8 Essential Resume Do’s and Don'ts
July 2, 2018
Your resume is an essential tool when it comes to job hunting. Get it wrong and you’ll likely face frequent rejection. But get it right and you’ll be snapped up in no time. And so, to help you get it right (and impress recruiters), we’ve compiled the most important dos and don’ts when it comes to creating your resume.
DO highlight your most relevant skills and experience
To write a good resume, you should tailor it to every role you apply for. Your resume needs to demonstrate that you have the relevant set of skills, experience, and accomplishments necessary to do the job. So, by highlighting your key skills, you make it easier for the hiring manager to see why you’re the right fit.
DON’T overload your resume with keywords and phrases
While it's good to pepper your resume with a few keywords and phrases to help beat Application Tracking Systems (ATS), never go overboard. Don’t ever just copy and paste the job description in your resume as it looks disingenuous and can be spotted a mile away. Instead, take a look at the job description to identify the essential skills and experiences required. You can then scatter the words carefully throughout your resume always and consider using different phrasing.
DO use facts and figures
Including a few figures in your resume can help a recruiter to understand the scope of your current and previous jobs. While every resume should include career achievements, it will be strengthened by including numbers to quantify the impact you’ve had on the company. For example, if you’ve managed a budget, how much was that budget? Do you manage a team? If so, what size? Do you manage any reports? If so, has this improved business outputs? Add in the figures that showcase these. Figures can also help a recruiter to see how you’ve progressed in your career and if you provide them up front, you’re making it easier for recruiters to select you.
DON’T make your resume longer than two pages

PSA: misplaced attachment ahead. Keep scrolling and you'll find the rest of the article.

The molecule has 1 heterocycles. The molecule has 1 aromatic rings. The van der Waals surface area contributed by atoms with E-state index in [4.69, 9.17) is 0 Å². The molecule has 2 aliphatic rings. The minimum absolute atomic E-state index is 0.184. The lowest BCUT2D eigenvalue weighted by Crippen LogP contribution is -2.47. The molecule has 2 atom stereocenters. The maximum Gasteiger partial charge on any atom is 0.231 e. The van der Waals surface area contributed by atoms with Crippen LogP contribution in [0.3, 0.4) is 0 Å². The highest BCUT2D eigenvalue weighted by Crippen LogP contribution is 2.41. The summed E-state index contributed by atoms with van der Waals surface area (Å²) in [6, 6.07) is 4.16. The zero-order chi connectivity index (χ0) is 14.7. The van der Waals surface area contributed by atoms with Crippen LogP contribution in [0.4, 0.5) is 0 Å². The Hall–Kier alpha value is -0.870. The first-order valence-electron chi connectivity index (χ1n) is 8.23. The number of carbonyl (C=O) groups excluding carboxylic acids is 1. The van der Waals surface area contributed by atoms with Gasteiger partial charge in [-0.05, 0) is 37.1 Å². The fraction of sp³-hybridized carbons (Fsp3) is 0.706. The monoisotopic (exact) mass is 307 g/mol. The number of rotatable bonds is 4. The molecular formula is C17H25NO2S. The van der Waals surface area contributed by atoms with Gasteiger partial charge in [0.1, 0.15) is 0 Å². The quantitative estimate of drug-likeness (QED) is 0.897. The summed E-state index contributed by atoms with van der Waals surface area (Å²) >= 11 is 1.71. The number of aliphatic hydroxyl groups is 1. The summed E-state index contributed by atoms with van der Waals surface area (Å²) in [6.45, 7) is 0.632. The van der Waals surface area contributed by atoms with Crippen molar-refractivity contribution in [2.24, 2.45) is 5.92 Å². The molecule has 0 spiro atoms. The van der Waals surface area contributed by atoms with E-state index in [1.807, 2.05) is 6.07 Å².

Two pages is often considered the perfect length for a resume. This is a recommended length for those who have established themselves in their career. Most people will fall into this category, as it gives you plenty of space to include a summary of your main responsibilities, and show off your accomplishments, achievements, strengths, and skills, without the need to waffle. A short strong resume is always better than a long unnecessary one.
DO spellcheck your resume
It might sound obvious, but you'll be surprised how many resumes get sent out with spelling or grammatical mistakes. Don’t let yours be one of them. Proofread and proofread again before asking a friend or family member to also take a look. A second pair of eyes never hurt your chances.
DON’T try to hide the gaps
Never try to glaze over any gaps on your resume, as it could look suspicious. Instead, just be honest when it comes to explaining your career breaks and unemployment periods. Regardless of why you weren't working, always try to look for any possible skills you may have achieved in that period of time. It’s likely that you would have gained a few, so feel free to mention them.
DO get creative with your resume (within reason)
Resumes often have a little wiggle room to be creative. You can certainly modernize your resume by using fonts such as Calibri and Arial that will allow space for your relevant skills and experience. Formatting can be tweaked and tailored, so long as what you include is relevant and doesn’t distract the employer from any crucial aspects. And if you have a website or portfolio that you would like to share, you can also hyperlink a few key words in your resume that will encourage recruiters to view your work.
DON’T ever lie on your resume
It sounds obvious, but anything on your resume considered untrue should be excluded. Never feel the need to lie, as it could harm your career.
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